The largest aggregation of fishes ever recorded in the abyssal deep-sea was discovered by a team of oceanographers from the University of Hawaii at Mānoa, Monterey Bay Aquarium Research Institute and the National Oceanography Centre (NOC).
Above: Cutthroat eels on seamount summit in CCZ; over 9,800 feet deep. Image credit Drazen Lab/UH Mānoa; Deep CCZ Exp
Astrid Leitner, lead author on the study, who conducted this work as a graduate researcher in UH Mānoa’s School of Ocean and Earth Science and Technology (SOEST), explained:
“Our observations truly surprised us. We had never seen reports of such high numbers of fishes in the sparsely-populated, food-limited deep-sea.”
The researchers, including Leitner, Jennifer Durden from NOC and UH Mānoa professors Jeffrey Drazen and Craig Smith, made the observation on an expedition to the Clarion Clipperton Zone (CCZ). The CCZ is a large region stretching nearly from Hawaii to Mexico, which is being explored for deep-sea mining of nodules containing metals such as copper, cobalt, zinc and manganese.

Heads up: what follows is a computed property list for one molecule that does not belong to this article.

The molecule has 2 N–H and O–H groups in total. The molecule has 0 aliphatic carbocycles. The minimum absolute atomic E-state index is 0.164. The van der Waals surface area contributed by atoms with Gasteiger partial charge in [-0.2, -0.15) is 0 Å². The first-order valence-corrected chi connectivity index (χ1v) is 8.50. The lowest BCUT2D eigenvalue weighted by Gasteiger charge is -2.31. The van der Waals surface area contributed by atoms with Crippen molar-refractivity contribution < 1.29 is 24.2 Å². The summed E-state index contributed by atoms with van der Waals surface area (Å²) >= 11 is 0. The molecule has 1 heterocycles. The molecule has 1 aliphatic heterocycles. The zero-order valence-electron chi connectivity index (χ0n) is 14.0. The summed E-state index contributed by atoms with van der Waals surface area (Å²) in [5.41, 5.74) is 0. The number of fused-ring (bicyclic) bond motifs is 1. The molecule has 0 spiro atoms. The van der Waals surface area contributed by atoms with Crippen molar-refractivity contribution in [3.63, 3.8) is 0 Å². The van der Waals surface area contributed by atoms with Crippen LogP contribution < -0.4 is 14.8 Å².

Abyssal seamounts, deep underwater mountains whose summits are 9,800 ft (3,000 m) below the sea surface, dot the deep seascape and are some of the least explored habitats on the planet. During the expedition, the research team took samples from three of these seamounts and their surrounding plains as part of an effort to establish an ecological baseline prior to extraction activities.
The findings were published in Deep-Sea Research.
source University of Hawaii